Pentagon answers when Ukraine may receive GLSDB high-precision cruise bombs
The so-called GLSDB "cruise missiles" with a range of 150 km will not be delivered to Ukraine before autumn 2023. This is primarily due to the "practical aspects of availability" of the weapon.
The statement was made by Deputy Assistant Secretary of Defence for Russian, Ukrainian and Eurasian Affairs Laura Cooper on 22 June, The Drive reports. She was responding to a question from Committee Chairman Thomas Kean (Republican from New Jersey) about why the United States has not yet provided the Ukrainian Armed Forces with long-range weapons, which Ukraine and its supporters in Congress have repeatedly requested.
Kean asked if this was due to fears that such a move would be seen by Russia as an "escalation". Cooper replied that it was about "practical aspects of accessibility". In particular, the timing of the development and production of these weapons plays a role.
They also discussed the transfer of ATACMS missiles. Lockheed Martin has produced about 4,000 ATACMS in various configurations over the past two decades, according to Politico. Some of them have been sold to allied countries, and about 600 have been fired by US forces in combat. Some may also have been retired or used in training and testing.
"My concerns are around the practicalities of accessibility, and the availability of other systems like Storm Shadow, like GLSDB, which will be coming this autumn, and systems including UAVs that can achieve the same goals. And I would be more than happy to discuss these issues further in a classified setting," Cooper said.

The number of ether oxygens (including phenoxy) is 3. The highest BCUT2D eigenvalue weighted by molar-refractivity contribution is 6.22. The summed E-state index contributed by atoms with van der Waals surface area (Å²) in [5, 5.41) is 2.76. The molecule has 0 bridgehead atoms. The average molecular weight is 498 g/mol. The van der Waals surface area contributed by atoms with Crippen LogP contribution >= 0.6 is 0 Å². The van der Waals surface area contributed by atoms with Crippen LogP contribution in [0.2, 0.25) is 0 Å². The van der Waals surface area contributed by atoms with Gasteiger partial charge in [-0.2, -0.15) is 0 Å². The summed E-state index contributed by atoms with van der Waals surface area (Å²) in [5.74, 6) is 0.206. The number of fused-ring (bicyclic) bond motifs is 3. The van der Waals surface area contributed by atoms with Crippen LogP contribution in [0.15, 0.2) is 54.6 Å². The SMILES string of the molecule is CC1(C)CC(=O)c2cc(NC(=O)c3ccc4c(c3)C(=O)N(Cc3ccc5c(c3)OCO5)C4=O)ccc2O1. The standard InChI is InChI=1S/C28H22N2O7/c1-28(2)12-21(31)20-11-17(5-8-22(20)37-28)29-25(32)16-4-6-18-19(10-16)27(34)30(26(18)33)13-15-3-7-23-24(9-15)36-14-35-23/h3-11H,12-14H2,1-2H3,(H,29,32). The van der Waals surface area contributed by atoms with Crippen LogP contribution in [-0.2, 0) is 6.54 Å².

She also said that the United States sees the effectiveness of the Storm Shadow system provided to Ukraine by the United Kingdom and "finds it quite effective."
The GLSDB (Ground-Launched Small Diameter Bomb) is a small-sized precision-guided munition that is actually a cruise missile. The GLSDB was developed by the US company Boeing in cooperation with the Swedish company SAAB and has been in production since 2019.
The GLSDB technology combines the GBU-39 small diameter bomb (SDB) with a rocket engine from the M26 rocket projectile. The munition can hit targets at a distance of up to 150 kilometres.
The GLSDB is launched using missiles from the M270 and M142 HIMARS MLRS launchers, which bring it to a sufficient altitude and disengage, after which the bomb opens its wings and continues its corrected flight.
As OBOZREVATEL previously reported, the US House of Representatives Committee supported the bipartisan resolution H.Res. 488 on providing Ukraine with ATACMS missiles.